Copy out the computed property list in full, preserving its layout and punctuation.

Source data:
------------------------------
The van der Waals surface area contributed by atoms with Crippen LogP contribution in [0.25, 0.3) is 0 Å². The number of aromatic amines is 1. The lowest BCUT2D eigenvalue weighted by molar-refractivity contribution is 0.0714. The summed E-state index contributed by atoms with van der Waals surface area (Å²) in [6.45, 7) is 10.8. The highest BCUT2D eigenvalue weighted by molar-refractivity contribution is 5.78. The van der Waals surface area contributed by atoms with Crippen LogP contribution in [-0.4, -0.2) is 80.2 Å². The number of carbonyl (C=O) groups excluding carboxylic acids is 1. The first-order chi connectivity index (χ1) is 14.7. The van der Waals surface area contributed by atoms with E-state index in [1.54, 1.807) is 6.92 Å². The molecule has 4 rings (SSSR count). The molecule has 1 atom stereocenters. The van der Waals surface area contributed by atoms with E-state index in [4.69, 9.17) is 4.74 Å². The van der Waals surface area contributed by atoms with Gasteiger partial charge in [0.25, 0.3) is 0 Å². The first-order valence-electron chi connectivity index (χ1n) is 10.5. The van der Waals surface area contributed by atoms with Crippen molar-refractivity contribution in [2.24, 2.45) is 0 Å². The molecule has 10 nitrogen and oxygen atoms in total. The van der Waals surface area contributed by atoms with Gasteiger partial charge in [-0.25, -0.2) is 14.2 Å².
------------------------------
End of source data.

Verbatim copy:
The van der Waals surface area contributed by atoms with Crippen LogP contribution in [0.25, 0.3) is 0 Å². The number of aromatic amines is 1. The lowest BCUT2D eigenvalue weighted by molar-refractivity contribution is 0.0714. The summed E-state index contributed by atoms with van der Waals surface area (Å²) in [6.45, 7) is 10.8. The highest BCUT2D eigenvalue weighted by molar-refractivity contribution is 5.78. The van der Waals surface area contributed by atoms with Crippen LogP contribution in [-0.4, -0.2) is 80.2 Å². The number of carbonyl (C=O) groups excluding carboxylic acids is 1. The first-order chi connectivity index (χ1) is 14.7. The van der Waals surface area contributed by atoms with E-state index in [1.54, 1.807) is 6.92 Å². The molecule has 4 rings (SSSR count). The molecule has 1 atom stereocenters. The van der Waals surface area contributed by atoms with E-state index in [4.69, 9.17) is 4.74 Å². The van der Waals surface area contributed by atoms with Gasteiger partial charge in [0.25, 0.3) is 0 Å². The first-order valence-electron chi connectivity index (χ1n) is 10.5. The van der Waals surface area contributed by atoms with Crippen molar-refractivity contribution in [2.24, 2.45) is 0 Å². The molecule has 10 nitrogen and oxygen atoms in total. The van der Waals surface area contributed by atoms with Gasteiger partial charge in [-0.25, -0.2) is 14.2 Å².